4. Son, D.; Bonzi, S.; Somda, I.; Bawin, T.; Boukraa, S.; Verheggen, F.; Francis, F.; Legreve, A.; Schiffers, B. First record of Tuta Absoluta (Meyrick, 1917) (Lepidoptera: Gelechiidae) in Burkina Faso. Afr. Entomol. 2017, 25, 259–263. [Google Scholar] [CrossRef]
  5. Alavanja, M.C.R.; Hoppin, J.A.; Kamel, F. Health effects of chronic pesticide exposure: Cancer and neurotoxicity. Annu. Rev. Public Health 2004, 25, 155–197. [Google Scholar] [CrossRef] [PubMed]
  6. Tomenson, J.A.; Matthews, G.A. Causes and types of health effects during the use of crop protection chemicals: Data from a survey of over 6300 smallholder applicators in 24 different countries. Int. Arch. Occup. Environ. Health 2009, 82, 935–949. [Google Scholar] [CrossRef] [PubMed]
  7. Ouédraogo, R.; Toé, A.M.; Ilboudo, S.; Guissou, P.I. Risk of workers exposure to pesticides during mixing/loading and supervision of the application in sugarcane cultivation in Burkina Faso. Int. J. Environ. Sci. Toxicol. Res. 2014, 2, 143–151. [Google Scholar]
  8. Schiffers, B.; Mar, A. Sécurité des Opérateurs et Bonnes Pratiques Phytosanitaires; COLEACP/PIP Press: Brussels, Belgium, 2011; 246p. [Google Scholar]
  9. Son, D.; Somda, I.; Legreve, A.; Schiffers, B. Pratiques phytosanitaires des producteurs de tomates du Burkina Faso et risques pour la santé et l’environnement. Cah. Agric. 2017. [Google Scholar] [CrossRef]
  10. Macfarlane, E.; Carey, R.; Keegel, T.; El-Zaemay, S.; Fritschi, L. Dermal exposure associated with occupational end use of pesticides and the role of protective measures. Saf. Health Work 2013, 4, 136–141. [Google Scholar] [CrossRef] [PubMed]
  11. Ouédraogo, M.; Tankoana, A.; Ouédraogo, T.Z.; Guissou, I.P. Étude des facteurs de risques d’intoxication chez les utilisateurs de pesticides dans la région cotonnière de Fada N’Gourma au Burkina Faso. Environ. Risques Santé 2009, 8, 343–347. [Google Scholar]
  12. Ahouangninou, C.; Fayomi, B.E.; Martin, T. Evaluation des risques sanitaires et environnementaux des pratiques phytosanitaires des producteurs maraîchers dans la commune rurale de Tori-Bossito (Sud-Bénin). Cah. Agric. 2011, 20, 216–222. [Google Scholar]
  13. Tarla, D.N.; Meutchieye, F.; Assako, V.A.; Fontem, D.A.; Kome, J.J.A. Exposure of market gardeners during pesticide application in the western highlands of Cameroon. Sch. J. Agric. Sci. 2013, 3, 172–177. [Google Scholar]
  14. Kamel, F.; Hoppin, J.A. Association of pesticide exposure with neurologic dysfunction and disease. Environ. Health Perspect. 2004, 112, 950–958. [Google Scholar] [CrossRef] [PubMed]
  15. Fernandes, F.L.; Bacci, L.; Fernandes, M.S. Impact and selectivity of insecticides to predators and parasitoids. EntomoBrasilis 2010, 3, 1–10. [Google Scholar] [CrossRef]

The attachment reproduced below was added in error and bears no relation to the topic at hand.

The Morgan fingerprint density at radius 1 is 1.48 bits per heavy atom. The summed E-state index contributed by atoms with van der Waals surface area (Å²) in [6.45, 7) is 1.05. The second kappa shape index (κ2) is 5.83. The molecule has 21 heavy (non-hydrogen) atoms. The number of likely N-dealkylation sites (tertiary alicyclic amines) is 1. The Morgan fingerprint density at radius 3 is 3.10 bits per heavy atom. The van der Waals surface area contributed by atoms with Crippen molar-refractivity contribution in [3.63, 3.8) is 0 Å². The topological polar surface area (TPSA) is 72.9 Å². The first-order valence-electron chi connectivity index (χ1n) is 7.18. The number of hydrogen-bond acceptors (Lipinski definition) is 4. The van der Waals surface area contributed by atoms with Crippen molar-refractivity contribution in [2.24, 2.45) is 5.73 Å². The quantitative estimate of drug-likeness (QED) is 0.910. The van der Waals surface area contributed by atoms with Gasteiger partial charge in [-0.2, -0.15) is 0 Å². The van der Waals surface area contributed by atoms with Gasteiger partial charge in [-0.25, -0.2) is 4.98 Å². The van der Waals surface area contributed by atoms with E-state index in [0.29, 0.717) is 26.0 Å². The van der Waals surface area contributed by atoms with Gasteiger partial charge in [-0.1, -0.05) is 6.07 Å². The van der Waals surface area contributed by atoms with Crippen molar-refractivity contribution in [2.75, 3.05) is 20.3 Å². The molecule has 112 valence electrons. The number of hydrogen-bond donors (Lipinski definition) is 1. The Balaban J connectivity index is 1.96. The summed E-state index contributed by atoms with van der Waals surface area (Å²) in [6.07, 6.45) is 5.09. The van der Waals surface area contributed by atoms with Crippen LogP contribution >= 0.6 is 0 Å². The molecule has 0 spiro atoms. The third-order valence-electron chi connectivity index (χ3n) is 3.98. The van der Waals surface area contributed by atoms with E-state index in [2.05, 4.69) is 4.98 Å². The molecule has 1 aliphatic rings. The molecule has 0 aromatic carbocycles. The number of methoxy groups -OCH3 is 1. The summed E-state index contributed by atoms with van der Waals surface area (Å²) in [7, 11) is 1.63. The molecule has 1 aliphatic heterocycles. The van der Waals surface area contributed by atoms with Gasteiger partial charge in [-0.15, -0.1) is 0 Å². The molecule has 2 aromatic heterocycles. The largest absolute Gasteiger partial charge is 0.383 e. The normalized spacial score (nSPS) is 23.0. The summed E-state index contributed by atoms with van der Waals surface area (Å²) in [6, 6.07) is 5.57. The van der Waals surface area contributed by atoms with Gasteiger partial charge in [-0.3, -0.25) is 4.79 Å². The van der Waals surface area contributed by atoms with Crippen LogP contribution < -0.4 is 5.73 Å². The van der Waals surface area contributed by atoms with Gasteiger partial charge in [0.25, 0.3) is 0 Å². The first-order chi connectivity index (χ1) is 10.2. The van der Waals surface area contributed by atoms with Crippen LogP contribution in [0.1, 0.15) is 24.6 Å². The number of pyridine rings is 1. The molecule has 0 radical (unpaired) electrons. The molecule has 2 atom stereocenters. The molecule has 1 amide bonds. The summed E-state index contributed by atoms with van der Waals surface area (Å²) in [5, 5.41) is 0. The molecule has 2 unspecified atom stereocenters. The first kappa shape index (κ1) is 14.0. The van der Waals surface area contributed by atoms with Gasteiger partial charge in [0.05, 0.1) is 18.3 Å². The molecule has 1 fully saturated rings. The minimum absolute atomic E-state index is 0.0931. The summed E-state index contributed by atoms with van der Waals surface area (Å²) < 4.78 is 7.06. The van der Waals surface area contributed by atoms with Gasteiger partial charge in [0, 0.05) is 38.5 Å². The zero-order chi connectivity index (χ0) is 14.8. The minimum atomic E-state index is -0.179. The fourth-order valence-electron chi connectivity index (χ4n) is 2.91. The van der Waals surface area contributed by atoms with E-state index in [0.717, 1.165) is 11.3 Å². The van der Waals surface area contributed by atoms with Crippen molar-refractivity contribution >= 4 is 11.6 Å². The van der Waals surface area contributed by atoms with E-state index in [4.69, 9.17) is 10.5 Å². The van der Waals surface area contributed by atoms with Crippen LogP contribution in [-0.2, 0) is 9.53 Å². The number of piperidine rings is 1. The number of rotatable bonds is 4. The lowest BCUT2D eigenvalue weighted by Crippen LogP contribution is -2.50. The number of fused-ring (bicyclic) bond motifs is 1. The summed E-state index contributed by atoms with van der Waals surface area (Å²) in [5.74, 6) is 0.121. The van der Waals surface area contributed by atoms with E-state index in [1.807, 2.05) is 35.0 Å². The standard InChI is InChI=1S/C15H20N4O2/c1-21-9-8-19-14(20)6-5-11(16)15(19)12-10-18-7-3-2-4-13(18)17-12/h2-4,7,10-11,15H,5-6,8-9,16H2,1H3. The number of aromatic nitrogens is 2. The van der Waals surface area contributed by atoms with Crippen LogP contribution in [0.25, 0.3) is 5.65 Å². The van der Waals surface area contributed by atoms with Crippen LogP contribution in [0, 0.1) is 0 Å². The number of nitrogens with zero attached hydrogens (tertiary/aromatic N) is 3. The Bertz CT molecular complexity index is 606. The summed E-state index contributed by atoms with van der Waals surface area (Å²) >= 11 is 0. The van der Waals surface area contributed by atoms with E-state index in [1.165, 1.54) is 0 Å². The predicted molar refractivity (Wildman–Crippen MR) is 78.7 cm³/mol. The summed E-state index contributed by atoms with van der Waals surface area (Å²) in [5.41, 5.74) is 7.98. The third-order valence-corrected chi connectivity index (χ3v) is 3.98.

16. Agbohessi, T.P.; Toko, I.I.; Kestemont, P. État des lieux de la contamination des écosystèmes aquatiques par les pesticides organochlorés dans le Bassin cotonnier béninois. Cah. Agric. 2012, 21, 46–56. [Google Scholar]
  17. Comité Permanet Inter-États de Lutte Contre la Sécheresse dans le Sahel (CILSS). Réglementation Commune aux états Membres du CILSS sur L’homologation des Pesticides; CILSS: Ouagadougou, Burkina Faso, 1999; 30p. [Google Scholar]
  18. European Food Safety Authority (EFSA). Guidance on the assessment of exposure of operators, workers, residents and bystanders in risk assessment for plant protection products. EFSA J. 2014, 12, 55. [Google Scholar]
  19. Samuel, O.; Dion, S.; St-Laurent, L.; April, M.H. Indicateur de Risque des Pesticides du Québec-IROeQ-Santé et Environnement; Ministère de l’Agriculture, des Pêcheries et de l’Alimentation/Ministère du Développement Durable, de l’Environnement et des Parcs/Institut National de santé Publique du Québec: Quebec, QC, Canada, 2012; 48p. [Google Scholar]
  20. EU—Pesticides Database. Available online: (accessed on 12 November 2017).
  21. Ahouangninou, C.; Martin, T.; Edorh, P.; Bio-Bangana, S.; Samuel, O.; St-Laurent, L.; Dion, S.; Fayomi, B. Characterization of health and environmental risks of pesticide use in market-gardening in the rural city of Tori-Bossito in Benin, West Africa. J. Environ. Prot. 2012, 3, 241–248. [Google Scholar] [CrossRef]
  22. Bouagga, A.; Chaabane, H.; Bahrouni, H.; Hassine, K. The use of IRPeQModel as indicator to estimate the risk of some pesticides on human health and environment. Tunis. J. Plant Prot. 2016, 11, 133–141. [Google Scholar]
  23. Pingault, N.; Pleyber, E.; Champeaux, C.; Guichard, L.; Omon, B. Produits phytosanitaires et protection intégrée des cultures: L’indicateur de fréquence de traitement (IFT). Notes et Études Socio-Économiques 2009, 32, 61–94. [Google Scholar]
  24. Ministère de l’Agriculture, de l’Agroalimentaire et de la Forêt (MAAF). Guide Méthodologique. Indicateur de Fréquence de Traitements Phytopharmaceutiques (IFT); MAAF: Paris, France, 2015; 58p.
  25. Direction Régionale de l’Alimentation, de l’Agriculture et de la Forêt (DRAAF). La Methodologie de Calcul de L’indicateur de Frequence de Traitements (IFT); DRAAF: Auvergne-Rhône-Alpes, France, 2014; 4p.
  26. Kim, S.-H.; Lee, C.-H.; Kim, K.-H.; Jeong, S.-H. Comparative estimation of exposure level and health risk assessment of highly produced pesticides to agriculture operators by using default dermal absorption rate or actual measurement values. Biomed. Sci. Lett. 2016, 22, 199–206. [Google Scholar] [CrossRef]